A wave of layoffs is sweeping the US.
Big tech companies like Facebook parent Meta, Amazon are shedding thousands of jobs each, and even Microsoft is dropping workers, a company which analysts have considered to be "recession-proof."
Businesses like Amazon are seeing their revenue grow at the slowest rate in decades, citing inflationary pressures and a lingering labor shortage that are keeping costs up. It's not necessarily a signal of a recession already in progress — it's closer to an economic cool down — but many economists believe a recession, at least a soft one, is likely next year.
The Fed typically tackles inflation by raising interest rates, so companies are likely to jettison more workers in the next year to compensate for their higher business costs.
That's especially true for the tech industry, which finds itself compensating for years of investing in mass expansions during the early pandemic tech boom.
"At the start of COVID-19 in early 2020, the world rapidly moved online and a surge of e-commerce led to outsized revenue growth. Many people predicted this would be a permanent acceleration that would continue even after the pandemic ended," Mark Zuckerberg wrote in a November memo to employees on why he cut 11,000 jobs at Meta.
"I did too, so I made the decision to significantly increase our investments. Unfortunately, this did not play out the way I expected," he wrote.
To be sure, most Americans probably aren't at risk of losing their jobs, as many companies are still struggling to find workers. October alone saw over 10 million job openings. But the tech layoffs show that not every position or industry is safe, and that many workers could be losing their paychecks in the event of a recession.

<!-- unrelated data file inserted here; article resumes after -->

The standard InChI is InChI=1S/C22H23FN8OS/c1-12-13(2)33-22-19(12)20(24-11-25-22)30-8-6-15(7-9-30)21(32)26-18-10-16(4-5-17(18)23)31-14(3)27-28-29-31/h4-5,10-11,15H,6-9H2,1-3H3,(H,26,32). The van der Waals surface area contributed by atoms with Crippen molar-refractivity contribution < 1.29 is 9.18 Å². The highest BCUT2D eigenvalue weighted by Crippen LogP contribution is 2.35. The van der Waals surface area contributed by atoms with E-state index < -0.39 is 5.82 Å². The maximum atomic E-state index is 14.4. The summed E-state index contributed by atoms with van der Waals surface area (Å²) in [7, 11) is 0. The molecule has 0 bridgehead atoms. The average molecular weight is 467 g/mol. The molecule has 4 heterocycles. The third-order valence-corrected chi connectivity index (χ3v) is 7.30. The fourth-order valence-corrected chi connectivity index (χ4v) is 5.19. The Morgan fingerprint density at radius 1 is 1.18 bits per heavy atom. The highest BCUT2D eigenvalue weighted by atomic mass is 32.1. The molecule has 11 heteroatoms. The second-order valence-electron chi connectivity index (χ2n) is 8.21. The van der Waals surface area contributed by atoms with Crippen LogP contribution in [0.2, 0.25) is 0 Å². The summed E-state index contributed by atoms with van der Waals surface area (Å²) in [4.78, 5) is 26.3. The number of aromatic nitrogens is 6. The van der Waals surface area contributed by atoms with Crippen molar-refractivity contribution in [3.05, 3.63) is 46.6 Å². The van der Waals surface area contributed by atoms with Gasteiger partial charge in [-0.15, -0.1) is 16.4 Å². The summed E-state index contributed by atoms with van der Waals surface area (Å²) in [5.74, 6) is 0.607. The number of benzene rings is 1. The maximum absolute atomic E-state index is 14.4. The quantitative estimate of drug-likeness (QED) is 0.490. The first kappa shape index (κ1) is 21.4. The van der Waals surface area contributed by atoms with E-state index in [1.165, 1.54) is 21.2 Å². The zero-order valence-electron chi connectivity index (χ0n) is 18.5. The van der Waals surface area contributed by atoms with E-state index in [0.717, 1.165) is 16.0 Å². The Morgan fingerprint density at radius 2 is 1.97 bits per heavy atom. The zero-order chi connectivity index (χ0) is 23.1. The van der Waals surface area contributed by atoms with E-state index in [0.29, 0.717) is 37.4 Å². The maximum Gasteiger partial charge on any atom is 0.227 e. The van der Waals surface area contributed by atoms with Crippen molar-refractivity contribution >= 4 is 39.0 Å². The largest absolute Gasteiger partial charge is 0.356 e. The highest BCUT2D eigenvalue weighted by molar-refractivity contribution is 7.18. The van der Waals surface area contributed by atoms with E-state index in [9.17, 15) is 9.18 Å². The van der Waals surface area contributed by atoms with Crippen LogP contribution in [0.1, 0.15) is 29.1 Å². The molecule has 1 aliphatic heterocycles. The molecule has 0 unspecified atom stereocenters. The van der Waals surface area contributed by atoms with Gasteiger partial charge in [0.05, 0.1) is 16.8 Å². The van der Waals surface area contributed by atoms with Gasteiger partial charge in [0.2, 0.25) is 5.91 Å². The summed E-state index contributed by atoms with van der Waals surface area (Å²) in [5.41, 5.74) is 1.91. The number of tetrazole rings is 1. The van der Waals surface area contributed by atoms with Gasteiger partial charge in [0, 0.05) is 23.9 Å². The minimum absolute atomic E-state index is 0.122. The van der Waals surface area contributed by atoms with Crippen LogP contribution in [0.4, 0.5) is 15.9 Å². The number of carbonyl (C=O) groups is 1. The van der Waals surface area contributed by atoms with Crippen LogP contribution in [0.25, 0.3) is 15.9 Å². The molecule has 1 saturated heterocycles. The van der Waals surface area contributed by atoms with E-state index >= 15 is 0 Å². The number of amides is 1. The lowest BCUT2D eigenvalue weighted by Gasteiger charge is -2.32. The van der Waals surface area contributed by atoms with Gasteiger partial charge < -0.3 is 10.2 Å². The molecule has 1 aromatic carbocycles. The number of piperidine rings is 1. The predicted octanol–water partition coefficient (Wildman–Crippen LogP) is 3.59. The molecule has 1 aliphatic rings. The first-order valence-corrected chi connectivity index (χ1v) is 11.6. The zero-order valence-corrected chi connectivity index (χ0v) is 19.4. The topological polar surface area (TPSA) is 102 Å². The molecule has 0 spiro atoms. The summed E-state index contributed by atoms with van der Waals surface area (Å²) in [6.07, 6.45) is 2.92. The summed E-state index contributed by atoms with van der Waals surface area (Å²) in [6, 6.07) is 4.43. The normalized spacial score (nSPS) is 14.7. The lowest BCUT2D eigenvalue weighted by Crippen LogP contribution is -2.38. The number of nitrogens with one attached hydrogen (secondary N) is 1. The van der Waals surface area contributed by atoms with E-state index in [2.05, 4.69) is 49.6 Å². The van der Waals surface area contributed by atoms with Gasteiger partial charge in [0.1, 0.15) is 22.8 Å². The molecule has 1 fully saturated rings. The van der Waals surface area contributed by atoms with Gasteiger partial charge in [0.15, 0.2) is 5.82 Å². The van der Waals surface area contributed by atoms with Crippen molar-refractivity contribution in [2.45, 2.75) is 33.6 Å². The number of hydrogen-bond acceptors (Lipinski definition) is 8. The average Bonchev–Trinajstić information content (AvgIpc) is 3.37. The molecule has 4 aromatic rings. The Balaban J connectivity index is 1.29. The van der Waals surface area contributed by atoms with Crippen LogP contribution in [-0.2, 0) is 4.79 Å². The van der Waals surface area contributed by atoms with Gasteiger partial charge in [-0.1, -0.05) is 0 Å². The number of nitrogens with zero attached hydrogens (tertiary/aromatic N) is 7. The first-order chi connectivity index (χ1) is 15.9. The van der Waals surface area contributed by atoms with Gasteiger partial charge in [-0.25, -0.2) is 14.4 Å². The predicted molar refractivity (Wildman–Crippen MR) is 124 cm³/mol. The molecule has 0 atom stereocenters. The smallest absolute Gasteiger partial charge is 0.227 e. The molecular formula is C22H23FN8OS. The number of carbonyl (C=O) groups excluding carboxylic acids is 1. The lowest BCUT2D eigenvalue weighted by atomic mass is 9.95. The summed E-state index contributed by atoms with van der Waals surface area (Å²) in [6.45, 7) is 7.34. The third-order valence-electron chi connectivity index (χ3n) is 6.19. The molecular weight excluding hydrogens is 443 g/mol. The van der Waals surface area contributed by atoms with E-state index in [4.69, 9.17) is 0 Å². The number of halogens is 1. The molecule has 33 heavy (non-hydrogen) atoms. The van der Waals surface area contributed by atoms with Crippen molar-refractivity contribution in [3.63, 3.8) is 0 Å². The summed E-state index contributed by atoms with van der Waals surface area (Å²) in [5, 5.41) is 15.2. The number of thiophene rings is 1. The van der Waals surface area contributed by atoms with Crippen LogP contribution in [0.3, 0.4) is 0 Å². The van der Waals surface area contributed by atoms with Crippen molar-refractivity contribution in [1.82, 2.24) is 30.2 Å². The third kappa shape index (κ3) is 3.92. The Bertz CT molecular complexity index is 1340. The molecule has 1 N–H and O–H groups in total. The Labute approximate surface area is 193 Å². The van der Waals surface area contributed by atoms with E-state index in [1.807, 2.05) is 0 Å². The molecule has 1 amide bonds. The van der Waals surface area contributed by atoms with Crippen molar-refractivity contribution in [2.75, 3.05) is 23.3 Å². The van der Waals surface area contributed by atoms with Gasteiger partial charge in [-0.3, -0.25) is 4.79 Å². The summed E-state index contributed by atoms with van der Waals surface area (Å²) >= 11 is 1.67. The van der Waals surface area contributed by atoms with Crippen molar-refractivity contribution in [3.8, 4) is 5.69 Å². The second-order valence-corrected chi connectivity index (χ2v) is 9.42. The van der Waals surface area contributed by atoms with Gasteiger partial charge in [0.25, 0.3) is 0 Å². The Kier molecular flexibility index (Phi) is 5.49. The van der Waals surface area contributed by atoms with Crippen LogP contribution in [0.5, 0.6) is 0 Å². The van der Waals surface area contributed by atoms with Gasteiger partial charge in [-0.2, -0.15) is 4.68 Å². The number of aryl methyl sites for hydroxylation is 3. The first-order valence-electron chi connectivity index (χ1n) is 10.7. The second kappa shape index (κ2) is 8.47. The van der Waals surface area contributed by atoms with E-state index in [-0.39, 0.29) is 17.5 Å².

Here's how to file for unemployment insurance benefits, whether you're laid off, furloughed, or have had your hours severely reduced.
Unemployment insurance is jointly run by the state and federal government, so while the application procedure can vary by state, the overall process and eligibility requirements are more or less the same.
As the US Department of Labor outlines on its website, you will typically qualify for benefits if you:
* "Are unemployed through no fault of your own. In most states, this means you have to have separated from your last job due to a lack of available work."
* "Meet work and wage requirements. You must meet your state's requirements for wages earned or time worked during an established period of time referred to as a 'base period.' (In most states, this is usually the first four out of the last five completed calendar quarters before the time that your claim is filed.)"
* "Meet any additional state requirements. Find details of your own state's program."
States loosened their unemployment benefits criteria substantially at the beginning of the pandemic, but they largely expired by Labor Day last year. Congress also temporarily increased unemployment benefits for self-employed workers, gig workers, contractors, and part-time employees.
But now, it's back to the status quo: workers with wage and salary positions are typically the only ones who qualify for unemployment insurance again. And states have also generally reinstated parts of the application process and identity-verification measures that they got rid of earlier in the pandemic.
But when in doubt, apply, Andrew Stettner, a senior fellow at The Century Foundation, told Insider.
Many state unemployment websites include benefit rate calculators to help you estimate your weekly benefit amount.
You should apply for unemployment insurance as soon as you're no longer working. There's usually a one-week unpaid waiting period before you can start receiving benefits, but many states, including New York, California, and Ohio, have waived it.